Saturday, May 10, 2008

Adjusting to Home

We are still digging out from our trip and trying to get back on Arizona time. We just got back from a mega-laundry session, so at least we have something to wear when we go back to work on Monday. The luggage is empty, but is still sitting in the middle of the living room floor because I can't find the energy to put it away. Catching up with all the blogs and such that I make a habit of frequenting has been daunting. Just because I was off-line even people that normally only post an entry once every four weeks or so were blogging like crazy. Needless to say, not a lot of comprehension and a great deal of skimming. I don't like doing that, but what other choice do I have?

Anyway, the trip was great. I have about 2,000 photos to sort through and get up onto Flickr. It will happen, but not today. Tomorrow isn't looking to good either. I will likely break them up into smaller photo sets by day, put each of those into a Flickr set, then put the whole lot into a collection. It's just going to take time and that's all there is to it. I'll drop a note here as each set get put up.

We visited five countries: Italy, Greece, Turkey, Cyprus, and Egypt. We spent most of the time in Italy where we visited Venice, Florence, Rome, and Naples. In Greece we hit two islands (Mykonos and Rhodes) and Athens. In Turkey, we made landfall at Kusadasi near Ephesus. In Cyprus we were in Limassol, and in Egypt, we made landfall in Alexandria and were bussed to Cairo to see the pyramids and such. Lots of walking, lots on riding on very cramped buses, not much downtime. We could really use a vacation to rest up from our vacation.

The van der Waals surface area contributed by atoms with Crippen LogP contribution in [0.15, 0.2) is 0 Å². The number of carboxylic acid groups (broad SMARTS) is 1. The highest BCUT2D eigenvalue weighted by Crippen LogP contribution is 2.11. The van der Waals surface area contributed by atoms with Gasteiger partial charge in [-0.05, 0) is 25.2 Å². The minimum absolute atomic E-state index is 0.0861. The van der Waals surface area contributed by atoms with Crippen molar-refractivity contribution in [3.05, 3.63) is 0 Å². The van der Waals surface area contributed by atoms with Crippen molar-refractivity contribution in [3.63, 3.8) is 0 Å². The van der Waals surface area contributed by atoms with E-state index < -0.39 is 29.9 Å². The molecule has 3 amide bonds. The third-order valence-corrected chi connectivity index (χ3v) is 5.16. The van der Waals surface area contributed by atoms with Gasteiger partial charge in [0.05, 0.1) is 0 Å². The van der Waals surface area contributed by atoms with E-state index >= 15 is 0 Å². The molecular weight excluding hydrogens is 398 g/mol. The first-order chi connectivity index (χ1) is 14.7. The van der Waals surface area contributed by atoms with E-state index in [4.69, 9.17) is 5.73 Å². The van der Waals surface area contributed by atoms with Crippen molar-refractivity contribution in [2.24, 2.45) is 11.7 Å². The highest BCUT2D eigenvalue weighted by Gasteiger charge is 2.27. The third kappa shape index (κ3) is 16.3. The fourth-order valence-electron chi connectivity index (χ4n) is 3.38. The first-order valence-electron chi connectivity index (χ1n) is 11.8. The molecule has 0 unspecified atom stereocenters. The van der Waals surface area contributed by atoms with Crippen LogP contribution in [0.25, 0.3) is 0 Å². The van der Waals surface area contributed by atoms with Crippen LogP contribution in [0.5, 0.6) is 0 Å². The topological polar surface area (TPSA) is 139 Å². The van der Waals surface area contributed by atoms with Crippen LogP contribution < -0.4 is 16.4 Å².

Overall impressions: Italy was fun. Venice was a fun city and comes closest to what a pedestrian city would look like. Terrestrial motor vehicles are banned from most of the island that is Venice proper other than a small parking/offloading area at the end of the causeway leading to the mainland. The waterways provide a transport system of sorts, but there are numerous limitations due to low bridges, the widths of some of the side canals, etc. Most material ends up being moved by hand; produce, computers, garbage, furniture, building materials, whatever, is all moved by people dragging hand trucks, dollies, and rickshaw-style carts. Florence was interesting as it was our introduction to Italian vehicle drivers. (Motto: If you don't want me to do it, don't make a law telling me I can't.) We didn't have much time in Rome and most of that was spent inside the walls of the Vatican City, so we didn't really get a feel for the place. Greece is extremely pleasant, more laid back than Italy, and visually stunning. Turkey is a beautiful country and had one of our favorite stops: the house where Mary, mother of Jesus, is traditionally thought to have lived out her life. It was also cool to walk the streets of Ephesus with Acts 19 running through our heads. Cyprus is a lot like Greece, but with its own twists here and there. The division of the island following Turkey's invasion in the 1970's and the subsequent ethnic cleansing is still a raw wound. Egypt is... well... it's a tragedy. Egypt in the 1970's and early 1980's had promise. Then Islam moved in and had its normal result: run-away birth rates, falling standards of living, surpluses turned into deficits, destruction of the educational system, all contributing to a system where everyone is on the take. Everyone I talked to was agreed: it's a shame the pyramids cannot be moved to a more-deserving place. Worth seeing once, but we plan to never return. As an aside, it would be a shame to see Turkey follow the same path.

More details when I post pictures from each day of the trip. Right now, I need to get cracking on those 2K photos sitting on memory sticks.

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